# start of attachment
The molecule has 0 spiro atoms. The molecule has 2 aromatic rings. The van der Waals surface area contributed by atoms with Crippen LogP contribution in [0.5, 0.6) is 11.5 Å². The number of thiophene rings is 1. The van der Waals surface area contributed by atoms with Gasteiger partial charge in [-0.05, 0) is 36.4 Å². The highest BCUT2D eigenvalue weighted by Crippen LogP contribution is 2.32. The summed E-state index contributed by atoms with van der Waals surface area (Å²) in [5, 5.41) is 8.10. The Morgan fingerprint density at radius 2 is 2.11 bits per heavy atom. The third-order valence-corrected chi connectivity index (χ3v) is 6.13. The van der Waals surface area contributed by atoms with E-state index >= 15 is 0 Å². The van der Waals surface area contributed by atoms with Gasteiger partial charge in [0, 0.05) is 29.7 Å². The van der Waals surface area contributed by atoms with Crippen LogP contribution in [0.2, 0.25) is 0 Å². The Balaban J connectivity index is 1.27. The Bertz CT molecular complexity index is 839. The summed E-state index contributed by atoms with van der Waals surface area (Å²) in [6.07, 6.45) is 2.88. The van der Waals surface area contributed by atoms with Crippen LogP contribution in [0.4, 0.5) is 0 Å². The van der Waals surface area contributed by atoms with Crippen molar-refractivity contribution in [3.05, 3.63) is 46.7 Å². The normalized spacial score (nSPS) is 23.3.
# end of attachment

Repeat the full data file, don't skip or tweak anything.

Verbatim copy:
The molecule has 0 spiro atoms. The molecule has 2 aromatic rings. The van der Waals surface area contributed by atoms with Crippen LogP contribution in [0.5, 0.6) is 11.5 Å². The number of thiophene rings is 1. The van der Waals surface area contributed by atoms with Gasteiger partial charge in [-0.05, 0) is 36.4 Å². The highest BCUT2D eigenvalue weighted by Crippen LogP contribution is 2.32. The summed E-state index contributed by atoms with van der Waals surface area (Å²) in [5, 5.41) is 8.10. The Morgan fingerprint density at radius 2 is 2.11 bits per heavy atom. The third-order valence-corrected chi connectivity index (χ3v) is 6.13. The van der Waals surface area contributed by atoms with E-state index >= 15 is 0 Å². The van der Waals surface area contributed by atoms with Gasteiger partial charge in [0, 0.05) is 29.7 Å². The van der Waals surface area contributed by atoms with Crippen LogP contribution in [0.2, 0.25) is 0 Å². The Balaban J connectivity index is 1.27. The Bertz CT molecular complexity index is 839. The summed E-state index contributed by atoms with van der Waals surface area (Å²) in [6.07, 6.45) is 2.88. The van der Waals surface area contributed by atoms with Crippen LogP contribution in [0.4, 0.5) is 0 Å². The van der Waals surface area contributed by atoms with Crippen molar-refractivity contribution in [3.05, 3.63) is 46.7 Å². The normalized spacial score (nSPS) is 23.3.